Code Red for Reputation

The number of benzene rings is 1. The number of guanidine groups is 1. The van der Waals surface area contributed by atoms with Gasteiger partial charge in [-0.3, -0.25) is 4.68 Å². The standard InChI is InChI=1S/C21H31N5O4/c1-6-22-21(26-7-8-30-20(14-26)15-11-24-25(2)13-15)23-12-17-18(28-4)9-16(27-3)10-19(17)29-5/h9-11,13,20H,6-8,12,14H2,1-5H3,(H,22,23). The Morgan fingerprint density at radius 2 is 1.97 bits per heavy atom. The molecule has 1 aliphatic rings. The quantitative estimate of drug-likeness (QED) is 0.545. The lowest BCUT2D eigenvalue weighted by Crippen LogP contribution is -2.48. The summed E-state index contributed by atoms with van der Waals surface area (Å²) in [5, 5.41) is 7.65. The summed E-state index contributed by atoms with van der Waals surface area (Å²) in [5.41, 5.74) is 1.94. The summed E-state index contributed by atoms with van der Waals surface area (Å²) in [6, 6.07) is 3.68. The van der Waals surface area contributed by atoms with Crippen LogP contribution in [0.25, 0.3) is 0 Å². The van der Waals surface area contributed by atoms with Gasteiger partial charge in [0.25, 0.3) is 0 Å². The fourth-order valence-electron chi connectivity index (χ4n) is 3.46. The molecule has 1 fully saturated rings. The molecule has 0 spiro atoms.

I did not know this but a Dallas attorney named Steve Kardell makes predictions about the biggest scandals he foresees every year. He hit the nail on the head with last year’s prediction that subprime woes would be this year’s biggest headline. Predictions for the coming year are announced this coming week when he teaches a class at Southern Methodist University’s Dedman School of Law. In addition to his prediction that off-label marketing by pharma companies will reach scandalous heights over the next 12 months, he foresees companies coming down really hard on misbehaving middle managers, not just the “guys” at the top. Kardell notes that a Google search for “internal investigations” comes up with 2.6 million hits. No small number. Companies are getting serious. The writer of the article asked Kardell, “So what do you do if you feel your boss or company is pushing the ethical envelope?” Kardell responds: “You avoid taking it public at all costs. There are no happy endings [when you do that]. You ruin the reputation that you’ve spent a lifetime building. You’re radioactive.” Yikes. At least Kardell says he feels bad about offering such advice and counsels employees to try to work within the system when they spot something amiss. He raises a good point about keeping it all in the family if possible. That is a good first step. Yet, it seems to me that when you keep your whistle blowing internal and months drag into years, you’ve got a problem. My last posting was about a similar situation. There must be a better way to get boards and senior management to address issues coming from employees and take action . Kardell is right in predicting that employees are going to increasingly take to the “net waves” with complaints and revelations and make company reputation vulnerable in a way never before imagined. He also advises employees to keep awake during their company compliance training sessions. He makes a good point.